Return of the Killer Tomatoes will be released Tuesday, June 28th.  It will be available in stores and online exclusively on Blu-ray and can be ordered direct online via MVD Visual’s online store at  More information on this and other titles from MVD Visual is available online now at:





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Anchor Bay Announces Home Release Date, Details For ‘At Middleton’

Courtesy:  Anchor Bay Entertainment

Courtesy: Anchor Bay Entertainment

Anchor Bay Entertainment will release its new romantic comedy At Middleton this Spring.

At Middleton will be released on Blu-ray and DVD Tuesday, April 1st.  It features an all-star cast headed by Vera Farmiga (Bates Motel, Up in the Air) and Andy Garcia (Ocean’s Eleven, City Island).  It also stars Taissa Farmiga (American Horror Story), Spencer Lofranco (Jamesy Boy), Peter Riegert (Dads), and Tom Skerritt (Picket Fences).  The story follows George (Andy Garcia) and Edith (Vera Farmiga) as they meet while joining their children on a tour of the campus of Middleton College.  The pair meet thanks to a divide between themselves and their children.  Their meeting leads to a reminiscing of their own college years.  That reminiscing leads to personal revelations for both figures.

At Middleton has been praised by both audiences and critics alike.  New York Times writer Neil Genzlinger wrote of the movie, that it is “delicate and restrained” and “a surprise of a film.”  Rex Reed writes for The New York Observer.  He wrote of Farmiga’s performance that it was her “best role since she tamed George Clooney in Up in the Air.  Kudos have come in from other major media outlets including: NPR, The Huffington Post and many others; each one as complimentary as the last.

Audiences are treated to a number of bonus features in the home release of At Middleton.  There is an audio commentary with director/co-writer Adam Rogers, producer/co-Glenn German, and producer/actor Andy Garcia.  Also included as bonuses are: a gag reel and bonus music track of ‘There Was A Day.’  Andy Garcia wrote the song’s lyrics and sang the song and partnered with Arturo Sandoval to write the song’s music.  Sandoval arranged the song.

The DVD presentation of At Middleton will be available Tuesday April 1st for SRP of $22.98 and on Blu-ray for SRP of $26.98.  More information on this and other releases from Anchor Bay is available online at and  To keep up with the latest sports and entertainment news and reviews, go online to and “Like” it.  Fans can always keep up with the latest sports and entertainment news and reviews in the Phil’s Picks blog at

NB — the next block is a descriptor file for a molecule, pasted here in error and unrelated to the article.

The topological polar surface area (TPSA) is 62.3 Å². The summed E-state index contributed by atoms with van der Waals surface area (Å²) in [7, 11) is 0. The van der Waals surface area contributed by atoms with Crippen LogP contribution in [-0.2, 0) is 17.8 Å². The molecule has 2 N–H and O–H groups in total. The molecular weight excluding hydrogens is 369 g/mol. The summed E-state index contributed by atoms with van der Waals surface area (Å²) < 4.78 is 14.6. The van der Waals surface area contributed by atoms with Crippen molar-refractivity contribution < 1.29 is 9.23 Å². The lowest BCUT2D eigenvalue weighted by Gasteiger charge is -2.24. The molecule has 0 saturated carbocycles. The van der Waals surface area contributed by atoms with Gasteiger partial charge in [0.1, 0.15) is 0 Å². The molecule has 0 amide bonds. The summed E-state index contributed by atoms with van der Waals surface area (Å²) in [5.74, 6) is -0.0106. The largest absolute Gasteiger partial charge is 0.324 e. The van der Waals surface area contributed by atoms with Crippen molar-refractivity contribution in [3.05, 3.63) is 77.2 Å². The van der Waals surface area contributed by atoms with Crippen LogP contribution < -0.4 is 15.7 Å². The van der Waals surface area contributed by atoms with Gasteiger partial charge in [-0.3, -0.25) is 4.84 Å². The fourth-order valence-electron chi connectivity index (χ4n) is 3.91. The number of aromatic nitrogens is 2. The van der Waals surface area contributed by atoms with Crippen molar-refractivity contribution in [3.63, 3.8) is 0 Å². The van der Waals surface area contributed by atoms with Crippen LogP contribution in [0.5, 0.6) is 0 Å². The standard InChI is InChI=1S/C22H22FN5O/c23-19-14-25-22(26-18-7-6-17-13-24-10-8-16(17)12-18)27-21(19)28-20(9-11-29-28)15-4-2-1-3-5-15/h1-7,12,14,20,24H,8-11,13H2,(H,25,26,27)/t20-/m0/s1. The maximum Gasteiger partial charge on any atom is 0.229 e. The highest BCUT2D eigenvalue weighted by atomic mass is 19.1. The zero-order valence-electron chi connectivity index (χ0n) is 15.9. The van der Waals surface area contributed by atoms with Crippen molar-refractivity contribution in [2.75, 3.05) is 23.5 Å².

ESPN Films Starts Winding Down Its Latest Series With “This Is What They Want”

Courtesy:  ESPN

Courtesy: ESPN

ESPN Films’ Peabody Award-winning series 30 for 30 continues next Tuesday, October 29th with another brand new film.  Next Tuesday, ESPN and ESPN films take audiences into the tennis world in This is What They Want.  The film focuses on tennis star Jimmy Connors and his unbelievable run in the 1991 US Open.

Connors was thirty-eight years old when he entered the 1991 US Open, and was nearing his thirty-ninth birthday.  At the time, he was ranked 174th in the world.  And it had been eight years since he had earned his last Grand Slam singles title.  For those not familiar with the tennis world, this is not a good sign for someone coming into one of tennis’ biggest events.  Connors was close to being eliminated in the tournament’s first round.  But then something incredible happened.  Connors went on a tear that included a contest with Aaron Krickstein on his way to the semi-finals.  Connors’run through the tournament is richly detailed and examined thanks to director Brian Koppelman and David Levien.  The pair have been producing and directing movies since 1997.  Their list of credits includes: Rounders, Oceans Thirteen, The Illusionist, and the new hit movie Runner, Runner.  The pair included in this film, interviews with veteran tennis players John and Patrick McEnroe, Mary Carilo and Jim Courier along with Kirckstein.  Through their interviews and classic footage, This is What They Want examines not just Connors’ run but also what made him such a talked about figure in the tennis and sports worlds.  It shows how he helped make tennis the equally talked about sport that it is today.

All films in the 30 for 30 series will be available for download the day after their broadcast via iTunes and Amazon Instant Video.  The remaining films in the series are listed below.  A special six-disc collector’s edition Gift Set containing the first fifteen films from 30 for 30 Volume II will be available in stores and online Tuesday, November 26, 2013.